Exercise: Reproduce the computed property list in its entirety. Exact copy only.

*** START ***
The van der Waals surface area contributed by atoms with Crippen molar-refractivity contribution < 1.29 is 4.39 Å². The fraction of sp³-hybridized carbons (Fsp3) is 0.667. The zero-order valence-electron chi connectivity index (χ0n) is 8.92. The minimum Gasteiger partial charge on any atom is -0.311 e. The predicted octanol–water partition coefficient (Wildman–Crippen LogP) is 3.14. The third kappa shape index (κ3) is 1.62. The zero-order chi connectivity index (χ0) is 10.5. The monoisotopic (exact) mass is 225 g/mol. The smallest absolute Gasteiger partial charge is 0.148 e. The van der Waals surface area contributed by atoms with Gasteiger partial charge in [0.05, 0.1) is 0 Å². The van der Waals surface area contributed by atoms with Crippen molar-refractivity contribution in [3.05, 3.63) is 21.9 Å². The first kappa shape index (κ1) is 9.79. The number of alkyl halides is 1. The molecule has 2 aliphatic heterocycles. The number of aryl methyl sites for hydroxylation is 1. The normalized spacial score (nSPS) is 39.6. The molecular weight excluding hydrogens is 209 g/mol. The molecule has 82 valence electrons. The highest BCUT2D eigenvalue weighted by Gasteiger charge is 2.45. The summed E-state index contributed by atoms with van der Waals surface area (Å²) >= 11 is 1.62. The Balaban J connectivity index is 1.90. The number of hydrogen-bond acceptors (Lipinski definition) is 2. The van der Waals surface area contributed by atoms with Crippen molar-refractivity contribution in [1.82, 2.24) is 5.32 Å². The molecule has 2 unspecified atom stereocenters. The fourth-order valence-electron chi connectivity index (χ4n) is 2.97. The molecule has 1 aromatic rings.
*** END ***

The van der Waals surface area contributed by atoms with Crippen molar-refractivity contribution < 1.29 is 4.39 Å². The fraction of sp³-hybridized carbons (Fsp3) is 0.667. The zero-order valence-electron chi connectivity index (χ0n) is 8.92. The minimum Gasteiger partial charge on any atom is -0.311 e. The predicted octanol–water partition coefficient (Wildman–Crippen LogP) is 3.14. The third kappa shape index (κ3) is 1.62. The zero-order chi connectivity index (χ0) is 10.5. The monoisotopic (exact) mass is 225 g/mol. The smallest absolute Gasteiger partial charge is 0.148 e. The van der Waals surface area contributed by atoms with Gasteiger partial charge in [0.05, 0.1) is 0 Å². The van der Waals surface area contributed by atoms with Crippen molar-refractivity contribution in [3.05, 3.63) is 21.9 Å². The first kappa shape index (κ1) is 9.79. The number of alkyl halides is 1. The molecule has 2 aliphatic heterocycles. The number of aryl methyl sites for hydroxylation is 1. The normalized spacial score (nSPS) is 39.6. The molecular weight excluding hydrogens is 209 g/mol. The molecule has 82 valence electrons. The highest BCUT2D eigenvalue weighted by Gasteiger charge is 2.45. The summed E-state index contributed by atoms with van der Waals surface area (Å²) >= 11 is 1.62. The Balaban J connectivity index is 1.90. The number of hydrogen-bond acceptors (Lipinski definition) is 2. The van der Waals surface area contributed by atoms with Crippen molar-refractivity contribution in [1.82, 2.24) is 5.32 Å². The molecule has 2 unspecified atom stereocenters. The fourth-order valence-electron chi connectivity index (χ4n) is 2.97. The molecule has 1 aromatic rings.